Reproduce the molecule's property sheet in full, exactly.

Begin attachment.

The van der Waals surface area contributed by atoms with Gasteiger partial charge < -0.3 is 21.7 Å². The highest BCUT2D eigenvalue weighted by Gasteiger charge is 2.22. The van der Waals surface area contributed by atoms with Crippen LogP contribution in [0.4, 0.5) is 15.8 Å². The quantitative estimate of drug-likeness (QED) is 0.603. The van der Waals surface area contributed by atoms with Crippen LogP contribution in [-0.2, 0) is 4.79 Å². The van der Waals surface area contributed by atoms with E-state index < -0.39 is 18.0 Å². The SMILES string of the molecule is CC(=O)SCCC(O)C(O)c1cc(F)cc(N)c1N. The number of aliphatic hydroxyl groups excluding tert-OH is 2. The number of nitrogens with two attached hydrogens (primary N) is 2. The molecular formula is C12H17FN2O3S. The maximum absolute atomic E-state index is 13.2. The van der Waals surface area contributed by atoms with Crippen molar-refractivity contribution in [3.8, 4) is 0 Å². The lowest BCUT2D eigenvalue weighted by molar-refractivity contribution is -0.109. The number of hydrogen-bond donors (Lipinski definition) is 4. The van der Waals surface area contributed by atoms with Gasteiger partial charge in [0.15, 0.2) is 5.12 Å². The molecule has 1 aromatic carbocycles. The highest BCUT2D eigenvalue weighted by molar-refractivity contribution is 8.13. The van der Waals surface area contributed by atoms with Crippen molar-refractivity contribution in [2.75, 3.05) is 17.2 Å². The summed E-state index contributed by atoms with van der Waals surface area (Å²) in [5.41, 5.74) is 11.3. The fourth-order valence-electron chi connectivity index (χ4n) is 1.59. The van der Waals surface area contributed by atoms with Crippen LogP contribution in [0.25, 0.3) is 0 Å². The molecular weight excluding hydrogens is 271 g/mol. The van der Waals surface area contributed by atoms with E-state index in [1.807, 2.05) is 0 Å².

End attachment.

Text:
The van der Waals surface area contributed by atoms with Gasteiger partial charge < -0.3 is 21.7 Å². The highest BCUT2D eigenvalue weighted by Gasteiger charge is 2.22. The van der Waals surface area contributed by atoms with Crippen LogP contribution in [0.4, 0.5) is 15.8 Å². The quantitative estimate of drug-likeness (QED) is 0.603. The van der Waals surface area contributed by atoms with Crippen LogP contribution in [-0.2, 0) is 4.79 Å². The van der Waals surface area contributed by atoms with E-state index < -0.39 is 18.0 Å². The SMILES string of the molecule is CC(=O)SCCC(O)C(O)c1cc(F)cc(N)c1N. The number of aliphatic hydroxyl groups excluding tert-OH is 2. The number of nitrogens with two attached hydrogens (primary N) is 2. The molecular formula is C12H17FN2O3S. The maximum absolute atomic E-state index is 13.2. The van der Waals surface area contributed by atoms with Crippen molar-refractivity contribution in [3.8, 4) is 0 Å². The lowest BCUT2D eigenvalue weighted by molar-refractivity contribution is -0.109. The number of hydrogen-bond donors (Lipinski definition) is 4. The van der Waals surface area contributed by atoms with Gasteiger partial charge in [0.15, 0.2) is 5.12 Å². The molecule has 1 aromatic carbocycles. The highest BCUT2D eigenvalue weighted by molar-refractivity contribution is 8.13. The van der Waals surface area contributed by atoms with Crippen molar-refractivity contribution in [2.75, 3.05) is 17.2 Å². The summed E-state index contributed by atoms with van der Waals surface area (Å²) in [5.41, 5.74) is 11.3. The fourth-order valence-electron chi connectivity index (χ4n) is 1.59. The van der Waals surface area contributed by atoms with Crippen LogP contribution in [0.25, 0.3) is 0 Å². The molecular weight excluding hydrogens is 271 g/mol. The van der Waals surface area contributed by atoms with E-state index in [1.807, 2.05) is 0 Å².